Even as Federal Reserve Chairman Alan Greenspan warns of higher oil prices and other inflation risks that could tap the brakes on global growth, tech-industry sales appear to keep humming along. Third-quarter reports from tech stalwarts point to seemingly insatiable demand for chips, PCs, servers, cell phones, and other consumer electronics.
Chip bellwether Intel (INTC) on Oct. 18 became the latest company to beat revenue projections, citing record sales of processors and so-called flash memory, which is used in PCs, handhelds, and servers. In the PC segment, Intel reported that a third of its sales now come from the notebook business. Strong demand in Europe and Japan in particular has caused shortages of accompanying chipsets.
Third-quarter net income for Intel rose to $2 billion, or 32 cents a share, from $1.91 billion, or 30 cents a share, a year earlier. The results include about 2 cents a share in costs for the settlement of a patent-infringement lawsuit with MicroUnity. Revenue rose 18%, to $9.96 billion, from $8.47 billion a year ago. Analysts surveyed by Thomson Financial were looking for revenue of $9.92 billion, and profit of 33 cents a share.
INDUSTRY BOOM. Intel's news came a day after IBM (IBM) said sales in its hardware and semiconductors business rose 7%, to $5.1 billion. The gain, which excludes results from the PC business sold to China's Lenovo, also exceeded analysts' predictions. It was fueled by double-digit growth in servers and an increase in production of gaming chips for next-generation game consoles from Microsoft (MSFT), Sony (SNE), and Nintendo. Revenue from blade servers -- the thin, fanless systems packaged together for Web hosting and cluster computing -- rose a remarkable 90% year over year (see BW Online, 10/18/05, "Big Blue's Big Hit: Small Biz").
Better-than-expected demand is being felt across the industry. Researchers Gartner and IDC on Oct. 17 said PC shipments for the three months that ended in September rose 17%. Dell (DELL), Hewlett-Packard (HPQ), Lenovo, and other PC makers shipped 50 million units in the third quarter, the researchers said, posting 17% unit growth from the same period a year earlier. That was almost double the 9% percent pace expected by Merrill Lynch analysts.
Cell-phone sales this year are expected to approach 800 million units, up nearly 16% from a year ago. That, in turn, is boosting demand for flash memory from Samsung, Intel, AMD (AMD), and others. Motorola (MOT), the world's second-largest handset maker, on Oct. 18 also reported a better-than-expected third-quarter sales performance (see BW Online, 10/19/05, "Motorola's Razr Thick Profits").
TOUGH ACT TO FOLLOW. But even as demand remains red-hot, analysts are cautioning that fierce competition and pricing pressure could slow sales growth for many players. What's more, rising energy prices will finally start taking a toll on consumer demand in 2006, analysts warn.
Intel's stock retreated nearly 3% in extended trading on Oct. 18, after the chipmaker ratcheted back its fourth-quarter sales forecast to $10.5 billion from $10.7 billion. Intel execs said the third quarter is a tough act to follow. "Growth in the third quarter was a little better than usual, while growth in the fourth quarter is expected to be a little slower," Intel Chief Financial Officer Andy Bryant said during a conference call. Investors say the chipmaker faces the tough competition from AMD's (AMD) well-received Opteron line of server chips (see BW Online, 9/26/05, "AMD Ups the Ante, Again").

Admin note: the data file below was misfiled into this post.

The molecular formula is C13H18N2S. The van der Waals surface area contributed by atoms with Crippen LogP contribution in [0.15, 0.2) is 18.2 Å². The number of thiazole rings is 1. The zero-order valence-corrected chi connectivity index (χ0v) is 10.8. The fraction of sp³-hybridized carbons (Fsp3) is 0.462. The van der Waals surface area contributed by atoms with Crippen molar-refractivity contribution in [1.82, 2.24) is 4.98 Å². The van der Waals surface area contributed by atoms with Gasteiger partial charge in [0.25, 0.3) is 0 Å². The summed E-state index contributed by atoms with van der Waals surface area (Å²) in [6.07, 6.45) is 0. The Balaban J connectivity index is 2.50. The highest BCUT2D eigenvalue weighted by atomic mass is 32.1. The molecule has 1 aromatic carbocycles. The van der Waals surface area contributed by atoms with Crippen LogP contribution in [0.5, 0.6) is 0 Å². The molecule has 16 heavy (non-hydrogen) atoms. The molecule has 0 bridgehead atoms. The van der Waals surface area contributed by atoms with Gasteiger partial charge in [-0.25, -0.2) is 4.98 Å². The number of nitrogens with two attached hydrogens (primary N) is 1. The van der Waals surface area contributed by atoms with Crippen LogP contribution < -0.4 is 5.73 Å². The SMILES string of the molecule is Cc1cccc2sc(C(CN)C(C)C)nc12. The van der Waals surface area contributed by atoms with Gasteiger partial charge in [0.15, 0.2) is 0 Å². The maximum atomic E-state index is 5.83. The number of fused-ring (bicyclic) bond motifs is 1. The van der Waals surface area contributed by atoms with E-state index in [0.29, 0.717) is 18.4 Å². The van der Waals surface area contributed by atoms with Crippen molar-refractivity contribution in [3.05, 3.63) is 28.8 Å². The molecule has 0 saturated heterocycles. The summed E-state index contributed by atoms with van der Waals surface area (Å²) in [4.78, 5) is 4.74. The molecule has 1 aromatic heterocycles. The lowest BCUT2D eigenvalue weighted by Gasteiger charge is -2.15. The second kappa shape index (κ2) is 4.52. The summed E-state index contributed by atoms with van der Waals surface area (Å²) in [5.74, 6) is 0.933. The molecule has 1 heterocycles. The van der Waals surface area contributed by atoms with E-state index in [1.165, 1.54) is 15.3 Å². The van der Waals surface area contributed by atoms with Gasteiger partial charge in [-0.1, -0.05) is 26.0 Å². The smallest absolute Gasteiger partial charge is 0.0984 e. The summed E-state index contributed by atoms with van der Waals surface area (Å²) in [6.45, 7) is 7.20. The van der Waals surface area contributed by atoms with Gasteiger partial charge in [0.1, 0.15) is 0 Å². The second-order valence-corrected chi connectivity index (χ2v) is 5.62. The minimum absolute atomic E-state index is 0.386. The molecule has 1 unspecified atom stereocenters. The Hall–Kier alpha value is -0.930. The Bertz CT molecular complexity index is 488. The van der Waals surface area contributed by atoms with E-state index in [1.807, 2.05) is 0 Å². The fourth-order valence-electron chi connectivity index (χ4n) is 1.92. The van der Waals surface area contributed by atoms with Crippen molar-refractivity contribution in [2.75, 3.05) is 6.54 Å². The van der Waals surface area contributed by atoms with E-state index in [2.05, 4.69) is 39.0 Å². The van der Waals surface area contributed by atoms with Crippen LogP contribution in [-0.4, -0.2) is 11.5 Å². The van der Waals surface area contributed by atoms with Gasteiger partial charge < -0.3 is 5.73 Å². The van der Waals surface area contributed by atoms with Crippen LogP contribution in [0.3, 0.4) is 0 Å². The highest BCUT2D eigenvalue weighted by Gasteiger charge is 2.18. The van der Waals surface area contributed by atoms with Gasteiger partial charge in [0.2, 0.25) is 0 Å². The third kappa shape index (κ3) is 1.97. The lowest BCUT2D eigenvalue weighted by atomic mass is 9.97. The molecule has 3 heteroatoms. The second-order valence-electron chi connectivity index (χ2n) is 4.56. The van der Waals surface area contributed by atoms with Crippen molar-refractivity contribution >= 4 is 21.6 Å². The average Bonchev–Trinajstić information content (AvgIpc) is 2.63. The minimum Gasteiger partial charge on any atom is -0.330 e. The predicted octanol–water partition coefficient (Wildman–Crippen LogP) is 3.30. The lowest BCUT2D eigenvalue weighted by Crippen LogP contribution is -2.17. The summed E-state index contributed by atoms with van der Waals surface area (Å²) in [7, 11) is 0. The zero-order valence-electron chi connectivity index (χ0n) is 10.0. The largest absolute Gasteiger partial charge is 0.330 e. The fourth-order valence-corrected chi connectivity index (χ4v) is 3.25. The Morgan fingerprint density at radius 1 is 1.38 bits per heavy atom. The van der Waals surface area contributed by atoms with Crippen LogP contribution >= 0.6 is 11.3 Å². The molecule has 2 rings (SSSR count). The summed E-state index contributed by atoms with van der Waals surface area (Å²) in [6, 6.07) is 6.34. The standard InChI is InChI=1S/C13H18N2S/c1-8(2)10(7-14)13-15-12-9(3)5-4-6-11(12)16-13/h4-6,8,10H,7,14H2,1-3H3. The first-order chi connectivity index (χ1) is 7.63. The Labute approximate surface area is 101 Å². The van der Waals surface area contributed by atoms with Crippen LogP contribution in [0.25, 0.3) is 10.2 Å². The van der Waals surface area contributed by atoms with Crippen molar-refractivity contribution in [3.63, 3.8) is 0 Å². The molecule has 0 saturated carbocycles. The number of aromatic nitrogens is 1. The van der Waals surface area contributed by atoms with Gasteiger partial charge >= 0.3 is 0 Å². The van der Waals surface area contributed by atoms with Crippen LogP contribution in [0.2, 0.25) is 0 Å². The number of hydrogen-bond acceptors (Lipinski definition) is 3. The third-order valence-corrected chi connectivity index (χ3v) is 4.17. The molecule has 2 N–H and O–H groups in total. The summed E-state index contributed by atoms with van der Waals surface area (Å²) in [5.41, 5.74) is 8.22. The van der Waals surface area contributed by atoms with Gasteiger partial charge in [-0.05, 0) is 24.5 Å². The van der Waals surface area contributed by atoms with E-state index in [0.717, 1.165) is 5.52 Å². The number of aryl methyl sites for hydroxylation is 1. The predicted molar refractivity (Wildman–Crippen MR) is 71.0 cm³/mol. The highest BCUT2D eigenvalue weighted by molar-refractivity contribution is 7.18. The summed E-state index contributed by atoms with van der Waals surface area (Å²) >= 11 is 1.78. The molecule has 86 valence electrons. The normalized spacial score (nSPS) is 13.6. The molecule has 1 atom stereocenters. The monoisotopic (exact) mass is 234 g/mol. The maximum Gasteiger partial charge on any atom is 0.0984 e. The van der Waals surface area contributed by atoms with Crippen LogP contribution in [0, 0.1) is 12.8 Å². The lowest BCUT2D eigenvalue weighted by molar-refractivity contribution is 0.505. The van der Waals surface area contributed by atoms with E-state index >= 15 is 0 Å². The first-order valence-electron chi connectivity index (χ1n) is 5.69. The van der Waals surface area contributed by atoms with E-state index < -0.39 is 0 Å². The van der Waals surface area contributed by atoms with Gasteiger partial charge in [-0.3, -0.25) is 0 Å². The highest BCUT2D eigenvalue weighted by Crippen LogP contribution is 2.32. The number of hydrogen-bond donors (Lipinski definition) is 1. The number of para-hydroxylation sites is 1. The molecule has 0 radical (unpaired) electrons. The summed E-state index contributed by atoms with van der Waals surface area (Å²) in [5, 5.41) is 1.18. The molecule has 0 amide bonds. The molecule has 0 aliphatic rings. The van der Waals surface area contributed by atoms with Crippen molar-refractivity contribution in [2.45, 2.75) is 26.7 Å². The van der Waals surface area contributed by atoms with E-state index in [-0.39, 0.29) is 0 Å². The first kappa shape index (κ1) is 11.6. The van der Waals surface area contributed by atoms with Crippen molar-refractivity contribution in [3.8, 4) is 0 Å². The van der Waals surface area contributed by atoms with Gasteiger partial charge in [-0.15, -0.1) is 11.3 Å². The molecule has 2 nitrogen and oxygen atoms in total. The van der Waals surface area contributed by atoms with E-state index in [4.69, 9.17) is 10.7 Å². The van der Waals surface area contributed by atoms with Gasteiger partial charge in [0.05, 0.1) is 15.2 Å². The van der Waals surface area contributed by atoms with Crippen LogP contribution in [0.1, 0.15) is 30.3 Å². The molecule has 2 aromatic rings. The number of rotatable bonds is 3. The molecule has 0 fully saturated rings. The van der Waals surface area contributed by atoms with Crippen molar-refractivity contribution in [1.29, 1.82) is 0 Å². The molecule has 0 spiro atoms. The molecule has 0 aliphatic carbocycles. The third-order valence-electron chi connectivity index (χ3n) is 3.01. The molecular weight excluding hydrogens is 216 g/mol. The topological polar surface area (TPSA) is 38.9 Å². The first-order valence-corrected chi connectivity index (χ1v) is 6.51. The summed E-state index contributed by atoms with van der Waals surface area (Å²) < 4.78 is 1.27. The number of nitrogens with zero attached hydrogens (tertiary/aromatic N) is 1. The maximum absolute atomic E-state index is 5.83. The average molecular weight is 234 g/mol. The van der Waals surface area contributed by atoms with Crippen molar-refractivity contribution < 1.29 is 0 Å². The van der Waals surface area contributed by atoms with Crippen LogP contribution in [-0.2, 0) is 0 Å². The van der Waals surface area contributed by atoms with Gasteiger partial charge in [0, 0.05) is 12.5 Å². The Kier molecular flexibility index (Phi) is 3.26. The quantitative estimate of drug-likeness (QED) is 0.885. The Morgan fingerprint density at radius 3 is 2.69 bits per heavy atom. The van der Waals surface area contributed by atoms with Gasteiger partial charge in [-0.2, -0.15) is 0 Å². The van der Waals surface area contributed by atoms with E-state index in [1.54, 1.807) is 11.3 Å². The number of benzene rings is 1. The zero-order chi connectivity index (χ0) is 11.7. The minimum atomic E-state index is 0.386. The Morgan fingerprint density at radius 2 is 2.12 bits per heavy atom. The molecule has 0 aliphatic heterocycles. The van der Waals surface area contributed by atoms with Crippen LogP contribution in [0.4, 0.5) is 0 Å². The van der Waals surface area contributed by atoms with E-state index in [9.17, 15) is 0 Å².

Top server makers, with the exception of Dell, report strong customer demand for Opteron chips and two-way and some four-way servers. "We expect Intel will see continued market share pressure in server processors until second half of 2006," said Bear Stearns analyst Gurinder Kalra.
FORTHCOMING CLUES. Even so, strong world demand, particularly in China and India, has helped Intel maintain share against AMD as the overall market grows. Intel CEO Paul Otellini noted China soon will be the second-largest consumer of PCs behind the U.S.
Intel earlier in the quarter had signaled it remains optimistic about growth, announcing plans to spend $3 billion on a new manufacturing plant in Arizona and $105 million to convert a New Mexico plant into a chip-testing facility. Plants in Colorado and Massachusetts also will get a combined $345 million in upgrades to boost capacity.
Further clues on the strength of the sector will come from computer-making giants including Dell. The world's largest PC maker last quarter noted consumer sales had shifted somewhat toward lower-end purchases. It's trying to boost higher-end sales by focusing more on higher value entertainment features over productivity (see BW Online, 9/28/05, "Will Dell's Up-Market Move Compute?").
DIP AHEAD? Gartner reported that Dell's sales for the first time in seven years grew at just the market rate, and Intel reported some PC makers had slight stockpiles of unsold inventory, without saying which ones.
Merrill Lynch analyst Richard Farmer predicts tech companies will close out the year with continued strong growth. But he cautions next year could be tougher. "We still expect the market to dip to high single-digit growth in 2006, the first period of below double digits in three years," he said in a report.
Tech bulls better enjoy the good times while they last.